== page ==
Archive for August 1, 2017

Is Fighting Naked More Realistic? — Eli’s BJJ Blog

Posted: August 1, 2017 in Uncategorized

I found it strange when “No-Gi” became a thing. Not the concept of training without the kimono, which I do at least half of my training time, but the label. I see the necessity, the value and the realism of it. But the moniker, and the way it stuck and the eventual dogma that has […]

via Is Fighting Naked More Realistic? — Eli’s BJJ Blog

Image result for greek fight

I found it strange when “No-Gi” became a thing. Not the concept of training without the kimono, which I do at least half of my training time, but the label. I see the necessity, the value and the realism of it. But the moniker, and the way it stuck and the eventual dogma that has become associated with the concept of No-Gi training is just, well…weird.

Here is why I think it is weird to be dogmatic about no-gi training, and by dogmatic I mean the viewpoint of those convinced that training with a gi is somehow less realistic for self-defense purposes. Do these people plan to only fight naked? Because I YouTubed it and I found very few completely naked fights (although there are some bizarre things turned up by a Google search for “Naked Fighting” and I don’t recommend this search).

All joking aside, I understand how this came about of course. The more grip dependent bjj became in sportive and sparring contexts, the more divorced from real fighting it became. I agree that spider guard has extremely limited application to a street fight. But this is the extreme example, and too many folks confuse the part for the whole in regards to usefulness in martial arts training in general. For example, if you think that the patty-cake drills frequently found in Wing Chun, JKD, FMA styles, etc. are direct reflections of how the fight would or should happen, then you understand nothing about violence. Moreover, you missed the point of those drills. Drills like those are like chain wrestling or kata: they are segments of techniques connected with likely transitions, not necessarily linked for practicality but for flow and fluidity to enhance sensitivity, receptiveness to changes in energy, angle recognition and building of attributes useful in an actual fight.

Back to BJJ and No-Gi grappling, I find it especially strange that I don’t hear criticism of wrestling or boxing as “unrealistic” methods of training for fighting. Rarely do I see a comment on a boxing video the way I see on BJJ competition videos such as “This shit will get you killed if you try it in a street fight.” Yet, I don’t think it is even arguable that a bjj competition is more of a “fight” than boxing by far.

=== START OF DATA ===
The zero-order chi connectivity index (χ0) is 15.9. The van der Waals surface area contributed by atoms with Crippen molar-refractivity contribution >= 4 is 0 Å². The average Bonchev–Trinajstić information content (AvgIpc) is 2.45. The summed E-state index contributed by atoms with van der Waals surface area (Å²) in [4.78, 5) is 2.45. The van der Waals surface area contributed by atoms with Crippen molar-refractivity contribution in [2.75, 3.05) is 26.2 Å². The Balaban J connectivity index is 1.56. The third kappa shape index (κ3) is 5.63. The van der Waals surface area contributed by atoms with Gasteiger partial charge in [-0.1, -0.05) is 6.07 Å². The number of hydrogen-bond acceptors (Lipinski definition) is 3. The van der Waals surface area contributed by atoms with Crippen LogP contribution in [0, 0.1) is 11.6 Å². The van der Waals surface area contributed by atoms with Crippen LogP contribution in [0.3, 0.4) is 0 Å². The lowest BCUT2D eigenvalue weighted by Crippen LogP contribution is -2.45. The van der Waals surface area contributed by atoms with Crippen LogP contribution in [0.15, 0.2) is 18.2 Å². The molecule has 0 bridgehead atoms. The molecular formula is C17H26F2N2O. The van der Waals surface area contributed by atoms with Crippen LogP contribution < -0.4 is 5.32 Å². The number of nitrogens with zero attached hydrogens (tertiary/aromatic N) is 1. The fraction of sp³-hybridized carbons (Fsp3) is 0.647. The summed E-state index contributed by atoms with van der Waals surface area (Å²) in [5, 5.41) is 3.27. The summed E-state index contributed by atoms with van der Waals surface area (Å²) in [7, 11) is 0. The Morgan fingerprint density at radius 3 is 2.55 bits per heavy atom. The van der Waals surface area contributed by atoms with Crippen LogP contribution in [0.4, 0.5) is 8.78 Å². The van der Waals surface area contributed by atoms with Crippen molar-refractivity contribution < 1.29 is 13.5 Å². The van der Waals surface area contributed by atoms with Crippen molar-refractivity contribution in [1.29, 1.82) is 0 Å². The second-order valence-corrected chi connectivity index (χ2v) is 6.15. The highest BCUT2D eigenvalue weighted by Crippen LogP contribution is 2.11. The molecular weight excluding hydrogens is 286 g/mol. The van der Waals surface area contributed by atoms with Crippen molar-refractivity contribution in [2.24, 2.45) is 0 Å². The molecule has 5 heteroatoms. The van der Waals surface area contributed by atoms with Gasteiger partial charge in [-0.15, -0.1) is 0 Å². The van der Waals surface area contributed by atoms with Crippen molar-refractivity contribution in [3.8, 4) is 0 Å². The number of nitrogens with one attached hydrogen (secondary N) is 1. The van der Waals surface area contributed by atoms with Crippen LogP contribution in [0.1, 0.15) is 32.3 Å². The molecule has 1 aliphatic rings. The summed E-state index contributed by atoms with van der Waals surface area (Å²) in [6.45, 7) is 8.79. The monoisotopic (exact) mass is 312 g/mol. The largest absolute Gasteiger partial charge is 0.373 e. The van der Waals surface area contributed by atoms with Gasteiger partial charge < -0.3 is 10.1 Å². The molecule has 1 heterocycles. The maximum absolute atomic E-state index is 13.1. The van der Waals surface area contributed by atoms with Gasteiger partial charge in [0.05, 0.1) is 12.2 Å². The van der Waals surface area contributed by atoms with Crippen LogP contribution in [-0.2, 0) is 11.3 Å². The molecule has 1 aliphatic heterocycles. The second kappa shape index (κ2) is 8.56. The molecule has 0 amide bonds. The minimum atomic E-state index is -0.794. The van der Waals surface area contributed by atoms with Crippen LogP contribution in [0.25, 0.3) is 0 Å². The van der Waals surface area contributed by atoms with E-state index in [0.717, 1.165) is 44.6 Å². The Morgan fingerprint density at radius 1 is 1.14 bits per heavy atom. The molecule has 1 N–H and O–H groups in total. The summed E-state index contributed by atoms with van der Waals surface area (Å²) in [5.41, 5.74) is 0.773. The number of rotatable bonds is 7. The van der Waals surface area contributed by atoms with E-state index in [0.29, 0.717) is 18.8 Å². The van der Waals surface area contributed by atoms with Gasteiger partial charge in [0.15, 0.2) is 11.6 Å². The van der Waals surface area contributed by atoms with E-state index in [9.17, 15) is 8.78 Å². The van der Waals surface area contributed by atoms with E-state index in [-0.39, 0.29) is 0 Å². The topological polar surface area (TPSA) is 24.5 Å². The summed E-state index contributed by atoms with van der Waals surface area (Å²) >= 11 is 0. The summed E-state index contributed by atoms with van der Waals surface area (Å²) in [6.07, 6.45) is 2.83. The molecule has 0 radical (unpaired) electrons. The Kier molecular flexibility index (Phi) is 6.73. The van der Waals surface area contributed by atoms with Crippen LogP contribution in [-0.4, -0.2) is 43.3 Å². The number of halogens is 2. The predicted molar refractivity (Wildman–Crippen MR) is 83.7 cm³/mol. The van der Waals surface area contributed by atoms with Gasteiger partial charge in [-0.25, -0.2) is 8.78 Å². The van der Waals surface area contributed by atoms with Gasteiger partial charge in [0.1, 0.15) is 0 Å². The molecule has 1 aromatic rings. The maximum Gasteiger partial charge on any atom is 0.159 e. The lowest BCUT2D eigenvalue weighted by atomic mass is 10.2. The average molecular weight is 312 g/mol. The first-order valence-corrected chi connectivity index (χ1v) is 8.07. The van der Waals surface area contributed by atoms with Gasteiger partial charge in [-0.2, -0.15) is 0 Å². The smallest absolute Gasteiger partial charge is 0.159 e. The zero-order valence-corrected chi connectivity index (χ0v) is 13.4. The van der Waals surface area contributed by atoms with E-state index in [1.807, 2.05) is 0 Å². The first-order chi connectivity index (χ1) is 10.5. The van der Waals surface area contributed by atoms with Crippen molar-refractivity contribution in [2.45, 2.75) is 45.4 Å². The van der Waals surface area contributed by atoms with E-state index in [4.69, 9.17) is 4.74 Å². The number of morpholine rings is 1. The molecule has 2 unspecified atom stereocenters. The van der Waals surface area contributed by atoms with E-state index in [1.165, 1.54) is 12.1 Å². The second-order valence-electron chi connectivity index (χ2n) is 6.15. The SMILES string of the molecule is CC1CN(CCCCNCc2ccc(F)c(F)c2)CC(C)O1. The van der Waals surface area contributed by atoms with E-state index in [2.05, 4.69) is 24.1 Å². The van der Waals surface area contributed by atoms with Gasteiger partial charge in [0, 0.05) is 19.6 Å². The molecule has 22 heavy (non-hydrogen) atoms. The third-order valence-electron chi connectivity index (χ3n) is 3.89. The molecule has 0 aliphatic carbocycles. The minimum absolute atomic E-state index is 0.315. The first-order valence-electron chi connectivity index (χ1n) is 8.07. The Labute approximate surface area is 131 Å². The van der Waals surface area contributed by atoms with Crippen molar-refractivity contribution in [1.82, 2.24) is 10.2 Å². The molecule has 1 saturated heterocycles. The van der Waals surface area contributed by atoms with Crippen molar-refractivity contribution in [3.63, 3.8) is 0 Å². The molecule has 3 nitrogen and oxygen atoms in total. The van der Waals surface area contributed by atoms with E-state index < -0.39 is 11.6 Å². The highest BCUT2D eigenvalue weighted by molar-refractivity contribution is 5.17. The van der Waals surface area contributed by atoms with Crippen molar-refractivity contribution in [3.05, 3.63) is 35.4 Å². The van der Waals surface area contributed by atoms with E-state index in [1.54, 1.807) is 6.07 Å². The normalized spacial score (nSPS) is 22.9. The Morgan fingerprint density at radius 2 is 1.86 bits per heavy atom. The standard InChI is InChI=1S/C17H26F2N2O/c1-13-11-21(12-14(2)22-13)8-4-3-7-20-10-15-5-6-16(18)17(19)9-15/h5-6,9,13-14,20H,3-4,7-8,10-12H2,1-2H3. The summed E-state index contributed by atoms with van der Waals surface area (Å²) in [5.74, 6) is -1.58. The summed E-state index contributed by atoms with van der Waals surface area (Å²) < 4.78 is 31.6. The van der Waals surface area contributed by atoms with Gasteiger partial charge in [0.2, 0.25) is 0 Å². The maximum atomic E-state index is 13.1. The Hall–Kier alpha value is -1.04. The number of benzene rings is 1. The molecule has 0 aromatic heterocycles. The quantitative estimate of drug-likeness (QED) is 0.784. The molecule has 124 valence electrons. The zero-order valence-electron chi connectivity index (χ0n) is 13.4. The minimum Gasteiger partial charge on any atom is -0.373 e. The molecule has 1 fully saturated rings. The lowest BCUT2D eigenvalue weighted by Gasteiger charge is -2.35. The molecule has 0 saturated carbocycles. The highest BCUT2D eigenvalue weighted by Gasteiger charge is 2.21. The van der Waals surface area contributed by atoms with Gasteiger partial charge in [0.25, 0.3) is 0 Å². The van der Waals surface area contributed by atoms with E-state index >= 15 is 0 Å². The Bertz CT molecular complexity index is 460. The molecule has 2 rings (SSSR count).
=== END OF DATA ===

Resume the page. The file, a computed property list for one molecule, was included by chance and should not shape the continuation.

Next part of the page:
And now that I said that and surely pissed off some BJJ haters, let me elaborate: Boxing is extremely useful and valuable for a street fight, in my opinion. My opinion, however, is that the rules of boxing are far more strict than boxing.

Here is a comparison:

What can you NOT do in BJJ competition that you CAN do in boxing? Strike. That’s about it.
Now what can you NOT do in boxing that you CAN do in BJJ competition? Clinch for extended periods of time, throw, sweep, grapple, choke, attack joints for submissions and the list goes on.

Please understand, this is not saying that one is superior to another. This is just to point out the absurdity of comments like the example given above that are ubiquitous on BJJ videos.

Back to my original point, I suggest that training in the gi, with accessibility of grips, is potentially more realistic for self-defense. Understanding how to grab, hold and control someone is very important when not in effective striking ranges, and whether you want or not, most likely the fight will hit a range where striking is not the most effective tool for the job. And while the clothing an attacker has on may not identically match a gi, there will be comparable grip opportunities, that with intelligent training can be modified to fit the occasion. Training with complete restriction against grabbing the clothing can limit this ability.

If you are training for a No-Gi competition or MMA, then of course, don’t become too dependent on gi training. Although, it is arguable that there is still some benefit to training with the gi for some portion of a fight camp for MMA. But that is a subject for another time.

So in summary, unless you are training for No-Gi comp or MMA or specifically for battling nudists, there is a benefit to be had from training with the gi, especially as it pertains to self-defense. And even at the sport level, there are attributes to be gained or polished by wearing the gi. Sport is sport, whether wrestling, boxing, fencing, whatever and one should develop a filter for absorbing what is useful and discarding what is not for varying contexts of fighting.